By Katy Yoder
The childcare desert dilemma — that’s how Katy Brooks, president of the Bend Chamber of Commerce, describes the challenge for working moms and dads in Central Oregon who are trying to earn a living and provide care for their children while at work.
As the population here grows, so do the difficulties in securing childcare that fosters a healthy economy and lifestyle for working families. Brooks cited a recent Bend Chamber of Commerce survey that revealed a full 97 percent of employees are having difficulties finding childcare, and 42 percent of employees spend at least half their paychecks on safe, quality care for their children.
The problem is on the Bend City Council’s radar too. Solutions and the problems associated with the childcare crisis will take multiple approaches to solve. It won’t be quick, and it won’t be easy.
Not only is this a dire problem for our economy, it can be devastating for families, many of whom are working to support their families to move out of generational poverty—a perpetual state for generations of families that spurs housing and food insecurity and can lead to stressful circumstances that in turn encourage substance abuse and depression.
For TRACEs, supporting solutions to the childcare desert dilemma is a deeply impactful way to nurture a resilient community that supports people, helping people to navigate out of generational poverty and fostering a new generation of children that have reduced impacts of trauma from the circumstances of their childhoods, or ACEs (adverse childhood experiences).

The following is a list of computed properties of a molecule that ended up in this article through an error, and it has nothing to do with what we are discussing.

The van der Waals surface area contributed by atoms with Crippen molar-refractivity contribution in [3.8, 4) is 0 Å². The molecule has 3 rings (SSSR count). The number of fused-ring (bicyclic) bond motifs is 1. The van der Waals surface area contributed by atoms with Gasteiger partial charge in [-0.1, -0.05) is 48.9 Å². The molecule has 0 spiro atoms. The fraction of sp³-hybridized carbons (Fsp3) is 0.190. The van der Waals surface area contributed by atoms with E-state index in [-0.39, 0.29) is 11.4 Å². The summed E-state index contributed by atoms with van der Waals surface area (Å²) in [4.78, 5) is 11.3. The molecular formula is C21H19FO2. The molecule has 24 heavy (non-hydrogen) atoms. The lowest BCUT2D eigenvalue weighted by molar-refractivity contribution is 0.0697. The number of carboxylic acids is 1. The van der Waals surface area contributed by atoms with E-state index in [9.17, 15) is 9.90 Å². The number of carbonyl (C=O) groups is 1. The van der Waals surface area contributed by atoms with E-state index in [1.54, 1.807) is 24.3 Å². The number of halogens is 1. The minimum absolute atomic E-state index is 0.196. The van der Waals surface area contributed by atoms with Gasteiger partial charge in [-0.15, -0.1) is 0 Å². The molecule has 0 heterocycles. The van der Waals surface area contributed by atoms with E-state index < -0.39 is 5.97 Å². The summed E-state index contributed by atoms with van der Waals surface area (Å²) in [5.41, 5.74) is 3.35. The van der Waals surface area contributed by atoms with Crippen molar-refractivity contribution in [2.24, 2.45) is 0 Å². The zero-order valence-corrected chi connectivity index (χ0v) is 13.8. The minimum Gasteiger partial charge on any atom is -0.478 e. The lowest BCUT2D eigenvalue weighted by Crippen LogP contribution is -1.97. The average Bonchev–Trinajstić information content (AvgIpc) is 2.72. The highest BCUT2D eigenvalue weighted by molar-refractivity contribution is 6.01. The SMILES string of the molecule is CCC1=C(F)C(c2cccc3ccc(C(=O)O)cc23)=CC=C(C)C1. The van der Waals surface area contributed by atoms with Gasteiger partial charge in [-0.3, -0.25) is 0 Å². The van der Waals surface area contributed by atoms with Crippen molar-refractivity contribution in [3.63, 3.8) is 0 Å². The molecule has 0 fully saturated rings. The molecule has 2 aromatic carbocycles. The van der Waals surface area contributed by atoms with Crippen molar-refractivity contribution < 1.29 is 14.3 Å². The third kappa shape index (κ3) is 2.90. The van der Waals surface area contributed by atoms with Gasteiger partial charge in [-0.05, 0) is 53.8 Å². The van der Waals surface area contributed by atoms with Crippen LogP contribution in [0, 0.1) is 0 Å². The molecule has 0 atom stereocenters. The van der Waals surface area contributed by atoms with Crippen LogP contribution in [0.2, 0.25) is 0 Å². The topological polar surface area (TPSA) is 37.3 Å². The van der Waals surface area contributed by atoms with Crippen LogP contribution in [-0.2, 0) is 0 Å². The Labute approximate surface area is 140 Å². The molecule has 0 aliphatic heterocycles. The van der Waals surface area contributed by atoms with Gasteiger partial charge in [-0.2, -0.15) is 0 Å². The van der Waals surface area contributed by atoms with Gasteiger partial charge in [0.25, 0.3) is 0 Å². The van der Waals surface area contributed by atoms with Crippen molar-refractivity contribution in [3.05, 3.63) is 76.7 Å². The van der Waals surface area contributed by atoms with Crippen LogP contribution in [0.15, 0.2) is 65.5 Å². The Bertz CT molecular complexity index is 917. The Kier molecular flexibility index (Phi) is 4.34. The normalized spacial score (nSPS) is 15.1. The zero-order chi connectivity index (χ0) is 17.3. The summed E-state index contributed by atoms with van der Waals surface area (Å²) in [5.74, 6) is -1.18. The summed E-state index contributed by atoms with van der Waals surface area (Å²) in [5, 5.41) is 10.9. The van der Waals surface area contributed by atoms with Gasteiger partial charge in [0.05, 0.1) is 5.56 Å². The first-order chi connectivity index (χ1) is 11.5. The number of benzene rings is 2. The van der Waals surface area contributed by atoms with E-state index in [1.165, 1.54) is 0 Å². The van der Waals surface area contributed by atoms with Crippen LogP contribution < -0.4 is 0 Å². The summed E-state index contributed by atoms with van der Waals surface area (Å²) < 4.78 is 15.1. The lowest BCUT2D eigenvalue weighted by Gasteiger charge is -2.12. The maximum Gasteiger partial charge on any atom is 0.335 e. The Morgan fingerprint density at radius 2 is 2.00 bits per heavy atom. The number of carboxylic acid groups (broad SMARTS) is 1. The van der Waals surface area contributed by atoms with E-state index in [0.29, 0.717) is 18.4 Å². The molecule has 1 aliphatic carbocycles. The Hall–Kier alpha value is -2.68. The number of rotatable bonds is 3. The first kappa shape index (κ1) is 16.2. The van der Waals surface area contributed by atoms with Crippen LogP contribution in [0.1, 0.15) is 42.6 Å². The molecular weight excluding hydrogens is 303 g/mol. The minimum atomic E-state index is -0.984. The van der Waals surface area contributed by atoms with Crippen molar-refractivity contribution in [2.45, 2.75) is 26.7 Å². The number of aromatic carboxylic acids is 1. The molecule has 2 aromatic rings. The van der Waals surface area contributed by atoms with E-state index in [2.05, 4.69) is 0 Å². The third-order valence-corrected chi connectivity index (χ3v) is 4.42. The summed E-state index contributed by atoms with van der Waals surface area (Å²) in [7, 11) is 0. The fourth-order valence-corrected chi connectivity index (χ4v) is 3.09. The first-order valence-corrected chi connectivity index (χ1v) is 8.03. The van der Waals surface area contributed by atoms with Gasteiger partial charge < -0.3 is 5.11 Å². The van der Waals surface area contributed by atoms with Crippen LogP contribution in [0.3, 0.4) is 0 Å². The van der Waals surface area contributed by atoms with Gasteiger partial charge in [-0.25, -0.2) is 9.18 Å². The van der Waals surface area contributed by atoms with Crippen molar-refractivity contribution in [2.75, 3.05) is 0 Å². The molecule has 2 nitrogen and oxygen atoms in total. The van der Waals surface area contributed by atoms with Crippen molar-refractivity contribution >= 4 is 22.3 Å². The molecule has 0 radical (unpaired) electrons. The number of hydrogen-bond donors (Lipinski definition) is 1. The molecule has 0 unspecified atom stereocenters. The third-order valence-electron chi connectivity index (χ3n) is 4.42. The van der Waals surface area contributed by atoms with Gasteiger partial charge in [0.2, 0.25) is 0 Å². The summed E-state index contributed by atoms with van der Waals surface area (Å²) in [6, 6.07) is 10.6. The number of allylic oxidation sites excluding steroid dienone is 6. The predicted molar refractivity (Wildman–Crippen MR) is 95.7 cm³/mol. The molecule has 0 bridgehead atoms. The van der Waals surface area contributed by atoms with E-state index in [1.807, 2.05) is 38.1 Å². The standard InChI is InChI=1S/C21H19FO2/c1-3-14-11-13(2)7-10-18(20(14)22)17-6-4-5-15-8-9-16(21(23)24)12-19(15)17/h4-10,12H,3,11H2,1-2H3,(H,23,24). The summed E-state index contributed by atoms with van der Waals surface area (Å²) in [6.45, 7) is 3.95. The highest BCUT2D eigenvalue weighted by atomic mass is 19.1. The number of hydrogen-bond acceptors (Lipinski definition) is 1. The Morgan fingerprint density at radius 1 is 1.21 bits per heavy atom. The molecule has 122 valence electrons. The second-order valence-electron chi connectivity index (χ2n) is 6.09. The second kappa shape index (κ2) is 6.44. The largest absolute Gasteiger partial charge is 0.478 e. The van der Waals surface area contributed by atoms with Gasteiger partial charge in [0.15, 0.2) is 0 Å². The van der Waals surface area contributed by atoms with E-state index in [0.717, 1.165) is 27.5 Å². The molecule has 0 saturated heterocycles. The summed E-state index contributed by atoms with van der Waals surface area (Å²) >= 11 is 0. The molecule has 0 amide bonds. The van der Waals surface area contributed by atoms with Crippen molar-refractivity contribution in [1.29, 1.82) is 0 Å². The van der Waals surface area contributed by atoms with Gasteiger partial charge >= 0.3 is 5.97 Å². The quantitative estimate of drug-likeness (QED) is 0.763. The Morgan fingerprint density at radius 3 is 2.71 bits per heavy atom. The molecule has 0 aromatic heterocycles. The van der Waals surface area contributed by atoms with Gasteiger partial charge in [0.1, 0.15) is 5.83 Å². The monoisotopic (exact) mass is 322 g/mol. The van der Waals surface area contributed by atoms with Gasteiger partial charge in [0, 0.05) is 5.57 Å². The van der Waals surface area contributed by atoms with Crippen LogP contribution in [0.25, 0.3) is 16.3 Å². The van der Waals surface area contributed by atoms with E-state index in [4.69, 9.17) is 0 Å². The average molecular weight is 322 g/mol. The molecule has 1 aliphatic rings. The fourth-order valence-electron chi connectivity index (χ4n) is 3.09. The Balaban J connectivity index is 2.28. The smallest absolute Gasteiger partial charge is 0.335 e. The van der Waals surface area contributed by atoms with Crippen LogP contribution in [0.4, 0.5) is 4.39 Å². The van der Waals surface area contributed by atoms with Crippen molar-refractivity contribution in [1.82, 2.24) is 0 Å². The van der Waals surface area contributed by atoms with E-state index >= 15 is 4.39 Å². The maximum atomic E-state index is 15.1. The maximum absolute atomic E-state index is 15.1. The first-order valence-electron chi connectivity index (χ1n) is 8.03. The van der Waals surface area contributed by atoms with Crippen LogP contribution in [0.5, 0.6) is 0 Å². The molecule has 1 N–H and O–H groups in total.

Not only does TRACEs support the work of the Chamber and the City of Bend, its partners are contributing to the conversation by ensuring that the childcare facilities that do exist are trauma-informed and focused on nurturing the children, families and employees they touch.
TRACEs partner Kara Tachikawa is supporting this work in two important ways. She’s the executive director at Inspire Early Learning Centers (IELC), and she travels around Central Oregon for TRACEs, teaching how to integrate trauma-informed practices into a variety of environments including childcare facilities.
Between IELC’s two state-certified childcare centers, Tachikawa oversees the care of over 150 children and their families. She knows one of the important components needed for success is an understanding of how to provide a physically and emotionally safe environment. That goes for her employees too.
IELC provides care for infants through preschool age children. The IELC has one teacher for every four children under two years old and one teacher for every five children in their two-year-old class, ensuring every baby and toddler there receives love, time and attention. As early as they can, the IELC encourages the infants and toddlers in their care to explore their world through art. They also encourage preschoolers from three to five years old to embark on daily adventures at school. Through these adventures, the children can share the joy of learning with their friends as they acquire academic, social and physical skills that help them prepare for kindergarten. IELC’s staff of teachers and assistants plus two therapy dogs named Ezra and Tobie are trained and passionate about giving their young charges the best start in life.
Statistically at least 60 percent of the staff has trauma from their childhoods, which can show up in behavior or low performance on the job, said Tachikawa. By fostering a trauma-informed environment at IELC Tachikawa is fostering resiliency in her employees and everyone else involved with IELC.